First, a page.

Among people who received intensive treatment to control their blood sugar, their HbA1c was 0.9 percent lower than patients receiving standard treatment (6.6 percent vs. 7.5 percent).
Those whose blood sugar was strictly controlled saw a 17 percent reduction in non-fatal heart attacks, and a 15 percent reduction in events associated with heart disease, the researchers found.
"Better control of blood sugars reduces risk of heart attacks and heart disease," Ray said. "Treatment should be tailored to individual needs, however."
Dr. Theodore Mazzone, chief of the Section of Endocrinology, Diabetes and Metabolism at the University of Illinois at Chicago and author of an accompanying journal commentary, noted there have been trials that failed to show that controlling blood sugar reduced heart attacks.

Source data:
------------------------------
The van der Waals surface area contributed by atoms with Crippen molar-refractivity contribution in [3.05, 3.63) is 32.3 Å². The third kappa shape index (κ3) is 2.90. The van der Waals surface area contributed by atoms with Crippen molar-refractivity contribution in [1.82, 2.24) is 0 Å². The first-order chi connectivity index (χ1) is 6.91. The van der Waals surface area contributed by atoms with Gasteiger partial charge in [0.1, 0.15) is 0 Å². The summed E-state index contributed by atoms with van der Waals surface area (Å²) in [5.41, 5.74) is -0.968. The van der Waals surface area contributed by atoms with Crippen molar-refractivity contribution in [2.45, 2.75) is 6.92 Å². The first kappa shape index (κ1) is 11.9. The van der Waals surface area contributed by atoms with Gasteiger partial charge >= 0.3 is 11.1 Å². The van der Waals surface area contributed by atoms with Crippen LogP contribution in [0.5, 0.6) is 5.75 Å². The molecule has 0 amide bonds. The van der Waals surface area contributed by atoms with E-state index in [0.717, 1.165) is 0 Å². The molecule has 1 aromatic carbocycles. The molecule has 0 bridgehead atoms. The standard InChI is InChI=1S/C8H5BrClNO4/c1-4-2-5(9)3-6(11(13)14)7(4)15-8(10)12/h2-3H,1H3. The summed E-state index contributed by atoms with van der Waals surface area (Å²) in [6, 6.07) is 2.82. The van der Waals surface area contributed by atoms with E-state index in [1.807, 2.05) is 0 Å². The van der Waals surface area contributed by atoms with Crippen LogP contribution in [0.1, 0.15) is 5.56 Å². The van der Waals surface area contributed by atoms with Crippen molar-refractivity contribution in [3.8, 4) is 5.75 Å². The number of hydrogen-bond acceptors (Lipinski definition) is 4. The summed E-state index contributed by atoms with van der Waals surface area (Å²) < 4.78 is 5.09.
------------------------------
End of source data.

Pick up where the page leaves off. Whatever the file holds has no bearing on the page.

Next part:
"People with type 2 diabetes are at greatly increased risk for heart attack," Mazzone said. "We do know that treating them with statins and controlling their blood pressure can have a significantly beneficial effect for reducing this risk, but even after that, there still is residual incremental risk compared to non-diabetic patients," he said.
Taken together, the trials analyzed in this study do show a benefit in preventing heart attacks from blood sugar control, Mazzone said. "It would be premature for doctors or patients to completely discard glucose control as a strategy for managing heart attack risk in patients with diabetes," he said.
Glucose control is not as important as lowering cholesterol and blood pressure in preventing heart attacks among diabetics, Mazzone said. "The effect of glucose is going to be smaller," he said.
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